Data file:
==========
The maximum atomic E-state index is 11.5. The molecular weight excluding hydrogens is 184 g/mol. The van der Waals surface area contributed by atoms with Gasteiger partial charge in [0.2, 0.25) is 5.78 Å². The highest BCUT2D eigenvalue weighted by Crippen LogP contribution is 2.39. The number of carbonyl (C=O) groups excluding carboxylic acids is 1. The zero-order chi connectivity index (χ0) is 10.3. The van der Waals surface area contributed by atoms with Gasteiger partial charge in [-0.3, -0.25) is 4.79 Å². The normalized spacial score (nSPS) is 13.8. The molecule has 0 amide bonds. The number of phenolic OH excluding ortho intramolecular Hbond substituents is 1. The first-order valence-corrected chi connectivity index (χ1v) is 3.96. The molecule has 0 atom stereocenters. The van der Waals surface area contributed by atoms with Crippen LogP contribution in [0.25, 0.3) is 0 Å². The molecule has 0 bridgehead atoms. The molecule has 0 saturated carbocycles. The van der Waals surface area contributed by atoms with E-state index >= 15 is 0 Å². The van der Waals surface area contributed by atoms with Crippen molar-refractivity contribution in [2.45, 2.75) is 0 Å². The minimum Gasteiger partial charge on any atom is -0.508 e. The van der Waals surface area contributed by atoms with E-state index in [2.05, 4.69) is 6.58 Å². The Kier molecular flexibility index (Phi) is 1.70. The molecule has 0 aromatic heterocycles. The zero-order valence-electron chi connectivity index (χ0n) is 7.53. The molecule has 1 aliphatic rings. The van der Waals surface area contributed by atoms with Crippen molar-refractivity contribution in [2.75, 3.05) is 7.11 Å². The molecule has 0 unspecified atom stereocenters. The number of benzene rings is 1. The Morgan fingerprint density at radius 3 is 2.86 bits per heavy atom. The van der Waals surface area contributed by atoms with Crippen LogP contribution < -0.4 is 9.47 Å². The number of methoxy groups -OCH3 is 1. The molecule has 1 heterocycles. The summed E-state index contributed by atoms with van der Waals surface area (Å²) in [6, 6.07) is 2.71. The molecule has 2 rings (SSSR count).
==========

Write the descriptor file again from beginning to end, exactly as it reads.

The maximum atomic E-state index is 11.5. The molecular weight excluding hydrogens is 184 g/mol. The van der Waals surface area contributed by atoms with Gasteiger partial charge in [0.2, 0.25) is 5.78 Å². The highest BCUT2D eigenvalue weighted by Crippen LogP contribution is 2.39. The number of carbonyl (C=O) groups excluding carboxylic acids is 1. The zero-order chi connectivity index (χ0) is 10.3. The van der Waals surface area contributed by atoms with Gasteiger partial charge in [-0.3, -0.25) is 4.79 Å². The normalized spacial score (nSPS) is 13.8. The molecule has 0 amide bonds. The number of phenolic OH excluding ortho intramolecular Hbond substituents is 1. The first-order valence-corrected chi connectivity index (χ1v) is 3.96. The molecule has 0 atom stereocenters. The van der Waals surface area contributed by atoms with Crippen LogP contribution in [0.25, 0.3) is 0 Å². The molecule has 0 bridgehead atoms. The molecule has 0 saturated carbocycles. The van der Waals surface area contributed by atoms with E-state index >= 15 is 0 Å². The van der Waals surface area contributed by atoms with Crippen molar-refractivity contribution in [2.45, 2.75) is 0 Å². The minimum Gasteiger partial charge on any atom is -0.508 e. The van der Waals surface area contributed by atoms with E-state index in [2.05, 4.69) is 6.58 Å². The Kier molecular flexibility index (Phi) is 1.70. The molecule has 0 aromatic heterocycles. The zero-order valence-electron chi connectivity index (χ0n) is 7.53. The molecule has 1 aliphatic rings. The van der Waals surface area contributed by atoms with Crippen molar-refractivity contribution in [2.75, 3.05) is 7.11 Å². The molecule has 0 unspecified atom stereocenters. The number of benzene rings is 1. The Morgan fingerprint density at radius 3 is 2.86 bits per heavy atom. The van der Waals surface area contributed by atoms with Crippen LogP contribution < -0.4 is 9.47 Å². The number of methoxy groups -OCH3 is 1. The molecule has 1 heterocycles. The summed E-state index contributed by atoms with van der Waals surface area (Å²) in [6, 6.07) is 2.71. The molecule has 2 rings (SSSR count).